A couple of years ago, I think it was, at my first time attending the Victoria Whisky Festival’s Grand Tasting night, I noticed a small table as I passed through the crushing mass of merry whisky enthusiasts. Behind it there were a couple of friendly people passing out samples of a rye and encouraging people to pick up a brochure. I said hi, tried a small sample of the whisky, grabbed a leaflet, and wandered off to lose myself in the crowd and Scotland’s finest.
It was only later that I took a look at what I’d picked up, and was surprised to see that not only was this a distillery rather local to Vancouver, but that the rye was only an initial foray into the whisky market and they’d be developing their own single malt! I knew I’d love to visit one day but while it’s not far as the crow flies, the trip over to Vancouver Island from the mainland can be costly and takes several hours, and life tends to get in the way of having a good time far too often.
Roll forward a couple of years, then, to the present day, and my whisky obsession has only deepened. I’m now writing this blog and chatting about whisky on Twitter, and it was there I rediscovered Shelter Point through their discussions online with other local enthusiasts. A bit of a last-minute plea to squeeze us in on a tour last weekend fell on sympathetic ears, and finally we were on our way.
Shelter Point is on the north-eastern coast of Vancouver Island, just south of Campbell River. There’s not really much in the way of any significant settlement past there unless you’re heading to Port Hardy, almost three hours drive to the northwest, so you’re almost at the island’s edge of civilization. With so much space available it’s a perfect spot for a farm, which was the original purpose of the land on which Shelter Point is situated. Formerly a University of BC research farm, the fields are now used to grow raspberries, corn and, seemingly relevant to our interests, barley! The distillery’s output comes from its own barley fields; although it does have to be sent elsewhere for malting, what goes into the casks is entirely from the fields surrounding the stills. Count me as a believer in terroir of this kind; it only adds to the experience and credibility of any great food or drink.
Arriving at the distillery a few minutes early, we’re warmly greeted by the friendly and ever-industrious manager Marion, and Brian, our guide and font of all knowledge on anything whisky-related, which you might expect, and the history of English royalty, which you might not! And again I feel the need to digress and ask, what is it about the whisky industry that attracts the nicest people? I haven’t been doing this for too long, but it never fails to amaze me not only how friendly people involved with whisky are, but how patient they are, how much time they’ll give you, how willing they are to open up about their work and their passion for it.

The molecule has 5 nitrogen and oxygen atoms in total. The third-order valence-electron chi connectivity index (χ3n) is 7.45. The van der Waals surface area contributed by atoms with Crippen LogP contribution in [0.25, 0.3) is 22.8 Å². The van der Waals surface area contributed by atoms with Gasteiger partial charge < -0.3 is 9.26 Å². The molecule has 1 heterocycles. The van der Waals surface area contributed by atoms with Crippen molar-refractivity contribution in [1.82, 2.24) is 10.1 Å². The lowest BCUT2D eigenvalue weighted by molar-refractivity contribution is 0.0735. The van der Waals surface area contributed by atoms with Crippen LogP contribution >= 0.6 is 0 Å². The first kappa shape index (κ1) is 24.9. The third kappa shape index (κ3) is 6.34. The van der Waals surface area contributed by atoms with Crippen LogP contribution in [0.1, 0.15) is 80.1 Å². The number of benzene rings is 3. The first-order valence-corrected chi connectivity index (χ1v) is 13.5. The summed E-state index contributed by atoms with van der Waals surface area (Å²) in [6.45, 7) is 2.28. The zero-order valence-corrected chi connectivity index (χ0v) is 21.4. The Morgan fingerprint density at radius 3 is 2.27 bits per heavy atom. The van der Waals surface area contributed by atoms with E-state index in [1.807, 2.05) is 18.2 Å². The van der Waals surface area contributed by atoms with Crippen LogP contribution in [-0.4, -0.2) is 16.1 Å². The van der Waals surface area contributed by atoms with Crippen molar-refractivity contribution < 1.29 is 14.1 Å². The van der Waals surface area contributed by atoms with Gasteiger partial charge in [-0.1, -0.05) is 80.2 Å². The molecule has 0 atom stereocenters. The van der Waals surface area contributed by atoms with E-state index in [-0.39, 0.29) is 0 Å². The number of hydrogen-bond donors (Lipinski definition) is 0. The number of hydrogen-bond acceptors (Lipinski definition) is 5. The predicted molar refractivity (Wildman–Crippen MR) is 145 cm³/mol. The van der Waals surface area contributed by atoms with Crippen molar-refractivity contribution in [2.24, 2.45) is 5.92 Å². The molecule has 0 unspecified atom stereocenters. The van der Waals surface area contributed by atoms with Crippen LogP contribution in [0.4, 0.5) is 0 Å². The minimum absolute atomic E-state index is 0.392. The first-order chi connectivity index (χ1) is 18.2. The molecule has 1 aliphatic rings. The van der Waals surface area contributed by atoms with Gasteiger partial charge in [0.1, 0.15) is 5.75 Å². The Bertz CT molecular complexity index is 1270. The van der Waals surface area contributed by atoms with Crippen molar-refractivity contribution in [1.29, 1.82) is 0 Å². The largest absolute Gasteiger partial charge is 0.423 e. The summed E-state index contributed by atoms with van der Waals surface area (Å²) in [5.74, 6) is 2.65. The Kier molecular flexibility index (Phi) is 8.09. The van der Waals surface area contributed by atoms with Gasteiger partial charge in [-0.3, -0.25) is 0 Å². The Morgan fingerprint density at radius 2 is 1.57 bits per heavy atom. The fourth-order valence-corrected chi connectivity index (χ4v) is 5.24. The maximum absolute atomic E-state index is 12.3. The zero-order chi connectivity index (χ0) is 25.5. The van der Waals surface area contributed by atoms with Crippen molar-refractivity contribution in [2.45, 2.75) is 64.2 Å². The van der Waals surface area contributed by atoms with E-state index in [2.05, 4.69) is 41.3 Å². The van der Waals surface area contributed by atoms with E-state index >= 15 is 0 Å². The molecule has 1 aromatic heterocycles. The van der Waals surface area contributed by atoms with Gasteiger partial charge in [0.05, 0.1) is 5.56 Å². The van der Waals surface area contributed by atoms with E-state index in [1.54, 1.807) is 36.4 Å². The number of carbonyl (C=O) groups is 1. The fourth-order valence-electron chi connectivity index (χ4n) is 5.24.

Beginning in the well-appointed reception/gift shop, the tour takes you through a pair of luxurious tasting rooms with leather armchairs, a double-sided fireplace and windows engraved by a local artist, no two alike, overlooking the barley fields surrounding you. The beautiful wooden building really is something else; you can tell the owners really went all-in on the distillery, and I doubt there’s much of a Plan B! There’s more evidence of that in the next room, the main attraction; the stillroom. Here, copper stills made in Scotland by Forsyths of Rothes sit next to the gleaming steel washbacks and mash tun. The room was heady with the smell of fermenting wort when I visited, and added to the strangely homely feel of the place; the distilleries I’ve visited in Scotland have a very different atmosphere, usually being made up of small stone or concrete rooms and industrial metal walkways, nothing at all like the wood and slate surrounding you here.
The tour concludes with a tasting of the rye whisky I mentioned waaaay back at the beginning of this piece. This time I was actually paying attention, and really enjoyed the spiciness of the 46% ABV, 100% rye. It’s produced for Shelter Point by a mystery Canadian distiller, to fill the gap until they can sell their home-grown spirit as whisky (after the legal requirement of three years and a day), but it’s put out under the Shelter Point name. It needs to be good, then, so as not to damage their reputation before it has a chance to grow, and happily it’s great stuff.
I’ve already sort of outed myself on Twitter as having tried just a drop of their new make spirit and Marion didn’t seem to mind, so I’ll repeat myself here. I was extremely pleased with what I had; powerful and clean, it had a noticeable citrus character of its own which was very appealing. The first samples have been in casks for a year or so now; I can’t wait to try the first release in a couple of years and see how the character of the new make comes through. Brian discussed some of their plans to experiment with a few different finishes and other unique things to come in the future, and it all sounds very exciting.
Since our visit, I’ve been thinking about the great opportunities that exist today for a boutique distillery like Shelter Point. Whisky consumption and consumer interest in its provenance has never been higher, and enthusiasts are seeking out all kinds of whisky from all over the world, no longer focusing just on Scotland. They’ve picked probably the best time in history to start a distillery, and if they can overcome some of their hurdles (not least being the punishing BC liquor taxes and bizarre distribution laws) I feel that the future could be very bright for the entrepreneurial folks up at Shelter Point.
(In case any conspiracy theorists are wondering, I paid for the whole trip including our tours and the bottle of rye I took home with me at the end!)